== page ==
Full article at http://www.ocregister.com/articles/puritan-293345-burger-bakery.html


I think it's interesting that the sponge has shortening in it.... Haven't seen that before in a sponge, is it uncommon? Not to mention that their entire process (from sponge to finished product) is about 7 hours.


I also wonder about the "tweaks" for better grilling results; more sugar or shortening for better browning? Any other ideas of what tweaks they might be applying, for example, for support of heavier burgers?

I learned from the photos that Puritan does use hamburger bun pans. In the photo gallery, there is a decent photo showing the bun texture

cranbo's picture
cranbo

So in a recent thread I posted a recipe that I based on a bread someone had seen on TV. I just did my best guess, based on provided ingredients and my own experience. 

I figured I should post the results, because it was mostly theoretical, but I believed it would work. The goal was yeasty, soft, fluffy bread, and use of a preferment. 

Here's the recipe, makes eight (8) 92g rolls/buns, or one good-sized loaf of bread...hence BreadBuns!

  • 100% hydration starter (sourdough or not) 100g (26.50%)
  • All purpose flour 375g (100%)
  • Water 218g (58%)
  • Brown sugar 38g (10%)
  • Salt 10g (2.65%)
  • Yeast (instant) 12g (3.30%)
  • Melted butter 26g (7%)
  • FINAL DOUGH WEIGHT (g) 778g

First, make a 100% hydration starter with 50g flour, 50g water and a pinch of yeast, mix, cover and leave at room temp for at least 6 hrs (or use some existing sourdough starter). In this case, I used some starter that I had around. 

Combine starter with remaining ingredients. This is after 1 minute of mixing at low speed. 

Mix with dough hook for 6 minutes total at KitchenAid speed #2 (low speed); this is the end result: soft, supple, quite smooth and satiny.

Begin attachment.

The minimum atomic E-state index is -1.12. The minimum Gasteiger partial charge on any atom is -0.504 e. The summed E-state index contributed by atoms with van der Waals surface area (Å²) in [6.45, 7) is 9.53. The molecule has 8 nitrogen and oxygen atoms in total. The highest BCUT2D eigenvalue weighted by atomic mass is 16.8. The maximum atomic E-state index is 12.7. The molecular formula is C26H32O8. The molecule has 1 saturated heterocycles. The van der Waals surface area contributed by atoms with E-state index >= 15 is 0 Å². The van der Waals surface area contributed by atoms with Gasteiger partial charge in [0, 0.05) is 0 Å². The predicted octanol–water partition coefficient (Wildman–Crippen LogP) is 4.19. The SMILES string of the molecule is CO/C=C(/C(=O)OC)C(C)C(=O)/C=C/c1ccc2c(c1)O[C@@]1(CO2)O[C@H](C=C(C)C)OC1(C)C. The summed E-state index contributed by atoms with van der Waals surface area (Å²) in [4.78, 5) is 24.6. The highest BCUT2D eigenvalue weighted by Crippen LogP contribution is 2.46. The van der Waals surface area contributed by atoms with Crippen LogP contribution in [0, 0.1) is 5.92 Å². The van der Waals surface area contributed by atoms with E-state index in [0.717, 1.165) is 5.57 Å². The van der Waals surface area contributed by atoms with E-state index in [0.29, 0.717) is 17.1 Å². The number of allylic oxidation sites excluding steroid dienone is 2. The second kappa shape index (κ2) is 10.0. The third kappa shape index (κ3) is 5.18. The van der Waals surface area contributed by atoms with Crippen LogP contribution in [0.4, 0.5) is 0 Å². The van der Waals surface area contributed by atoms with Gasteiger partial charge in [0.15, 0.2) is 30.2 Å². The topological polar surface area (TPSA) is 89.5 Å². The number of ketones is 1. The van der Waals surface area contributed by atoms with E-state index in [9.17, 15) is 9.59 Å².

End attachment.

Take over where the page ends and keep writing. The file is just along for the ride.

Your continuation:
Flatten, then roll into log and/or shape into ball and let rise for 1 hr in warm place, covered. 

Shaped and ready for rising...

In the bucket, ready to rise

After a 1 hour rise, it's doubled.

I decided to shape into 92g rolls, placed in a greased 9x13 pyrex dish:

Cover and let them rise in a warm place for about 1 hour, til doubled. Preheat oven to 400F

Bake for 23 minutes at 350F on middle oven rack.

Here's how they look after 10 minutes, just starting to get a hint of browning.

After the full 23 minutes, they're looking nice and brown. 

Remove from oven, carefully remove from pan and let cool on rack about 10 minutes before devouring. 

Crust and crumb are soft, light, tender and fluffy as expected. I think they could use a bit more brown sugar though, a touch more sweetness for this kind of bread. 

I like to store these in a Ziploc plastic bag to maintain that fluffy softness. Enjoy!

rozzibread's picture

White Mountain Rolls a la Jackson's Bakery, Rochester NY

December 19, 2010 - 6:45am -- rozzibread
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I'm looking for the recipe for White Mountain Rolls as they are made for Jackson's bakery in Rochester NY. So far, I'v only encountered recipes for crusty-style "Mountain" bread or some kind of fried dough. These are more like a Parker house roll, except they have a nice dusting of flour on top - almost like a savory powdered doughnut! I'd love to make them for my family for Christmas...


 

mochaccino's picture

Please help me improve this recipe

December 18, 2010 - 1:06pm -- mochaccino
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For a long time the following recipe was my absolute favorite sandwich bread. Light and fluffy, with a flavor basic enough to be versatile, but still noticeably rich and buttery. Either my tastebuds have become more sensitive, or I've been exposed to a lot of higher quality bread recently, because I suddenly can not stand the flat bitter taste that comes from the short rise and large amount of yeast in this recipe. I've been spoiled by long rise baguettes, but I want a richer softer bread on my roster. What, if anything, can I do to improve it?
(Copied from Smitten kitchen)